Pandora Jewelry Bets on Mobile During TV Breaks
Jewelry maker Pandora wasn’t crazy about the idea of shelling out millions of dollars for a TV spot during the Super Bowl. So it turned to mobile, betting that it would be a great way to reach men glued to their phones during the game’s commercial breaks.
Together with its agency GKV and ad network Millennial Media, Pandora ran display ads on mobile sites and in apps that would likely reach men while they were browsing between plays. The campaign also ran on mobile sites and apps every Sunday in January leading up to the big game. Additionally, ads ran in the Millennial Media “Male Channel,” featuring categories such as weather, entertainment and games. The ads were designed to get men to rethink their Valentine’s Day gifts for the special women in their lives.
“Pandora didn’t have $3.5 million to spend on a 30-second Super Bowl spot, but we wanted to reach this male audience leading up to Valentine’s Day,” said Angel Ilagan, vp of marketing at Pandora. “Mobile seemed like a natural solution, since 86 percent of our target is using their mobile phone while watching TV.”
The strategy was to target men for the three weeks leading up to Valentine’s Day and make them rethink their Valentine’s Day gift. Pandora’s goal was to show men 25-54 that they can choose a more meaningful and thoughtful gift. The other part was to target women and have them suggest to the men in their lives what an appropriate gift would be.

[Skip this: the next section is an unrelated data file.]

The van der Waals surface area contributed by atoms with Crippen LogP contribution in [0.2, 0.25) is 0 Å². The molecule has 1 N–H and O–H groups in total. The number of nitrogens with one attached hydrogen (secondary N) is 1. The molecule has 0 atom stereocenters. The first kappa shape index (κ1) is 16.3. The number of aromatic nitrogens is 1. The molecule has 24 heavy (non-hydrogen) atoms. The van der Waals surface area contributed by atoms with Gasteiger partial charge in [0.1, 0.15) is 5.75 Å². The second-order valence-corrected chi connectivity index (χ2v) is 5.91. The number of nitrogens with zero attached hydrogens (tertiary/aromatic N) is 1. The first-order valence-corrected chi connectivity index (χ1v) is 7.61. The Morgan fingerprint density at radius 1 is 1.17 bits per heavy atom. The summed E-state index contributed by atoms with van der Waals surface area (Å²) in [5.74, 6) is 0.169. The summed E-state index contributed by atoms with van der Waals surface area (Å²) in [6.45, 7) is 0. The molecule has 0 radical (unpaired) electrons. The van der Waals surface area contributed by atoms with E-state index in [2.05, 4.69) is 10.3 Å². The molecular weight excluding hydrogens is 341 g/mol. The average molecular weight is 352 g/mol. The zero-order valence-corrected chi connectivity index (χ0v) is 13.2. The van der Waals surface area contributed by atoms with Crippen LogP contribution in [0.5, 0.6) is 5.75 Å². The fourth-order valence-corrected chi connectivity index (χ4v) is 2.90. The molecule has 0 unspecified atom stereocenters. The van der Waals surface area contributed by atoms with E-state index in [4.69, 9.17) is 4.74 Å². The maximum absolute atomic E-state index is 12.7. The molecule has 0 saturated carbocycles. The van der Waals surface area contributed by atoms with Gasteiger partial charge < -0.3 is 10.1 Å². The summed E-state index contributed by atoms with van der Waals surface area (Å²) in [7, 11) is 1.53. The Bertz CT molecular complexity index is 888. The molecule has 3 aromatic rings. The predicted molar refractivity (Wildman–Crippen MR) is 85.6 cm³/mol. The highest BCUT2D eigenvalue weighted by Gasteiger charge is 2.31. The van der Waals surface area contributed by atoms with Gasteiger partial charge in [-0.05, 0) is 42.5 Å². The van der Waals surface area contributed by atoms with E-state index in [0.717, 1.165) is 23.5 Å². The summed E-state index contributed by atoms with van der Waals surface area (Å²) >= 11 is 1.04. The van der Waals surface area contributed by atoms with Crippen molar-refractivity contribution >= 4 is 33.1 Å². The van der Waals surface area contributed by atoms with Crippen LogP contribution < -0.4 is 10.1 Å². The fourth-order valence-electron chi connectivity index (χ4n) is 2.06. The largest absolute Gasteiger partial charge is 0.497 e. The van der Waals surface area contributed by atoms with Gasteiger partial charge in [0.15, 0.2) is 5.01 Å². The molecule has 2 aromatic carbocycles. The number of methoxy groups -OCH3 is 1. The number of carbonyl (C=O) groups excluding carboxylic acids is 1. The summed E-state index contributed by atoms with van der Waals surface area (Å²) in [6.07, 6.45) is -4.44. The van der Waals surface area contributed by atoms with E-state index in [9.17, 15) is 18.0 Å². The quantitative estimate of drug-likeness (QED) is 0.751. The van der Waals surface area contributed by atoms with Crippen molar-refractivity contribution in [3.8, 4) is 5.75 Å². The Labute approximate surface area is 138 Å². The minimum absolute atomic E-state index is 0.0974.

The mobile rich-media ads strutted the call to action, “Create a Valentine’s Gift in Minutes.” Once consumers tapped on the ad, they were taken to a full-page experience, dubbed The Gift Advisor. Men were asked to describe the woman in their lives and how they felt about them. Based on their answers, Pandora served up a matching piece of jewelry that that particular woman would appreciate.
Average visits to the Gift Advisor landing page were around 8,200 per day over the three-week campaign. On Super Bowl Sunday, there were 50,000 site visits. Also, 240,000 people went to Gift Advisor in the U.S. during the three-week time period. Fourteen percent of all people who visited the site were engaged enough to start browsing the questions regarding their loved ones. And 20,500, or 8.5 percent of people who visited the site were engaged enough to answer a question. Six percent of people who visited the site were engaged enough to answer more than one question. And 1,922 people created gift lists.
Pandora was taking a chance when targeting males with gift-giving suggestions while they were in Super Bowl mode. There was some worry about whether men who were obsessing over the big game would take the time out to think about a Valentine’s Day gift. The lesson learned by Pandora is that as long as the message is targeted and relevant, the message will be heard.
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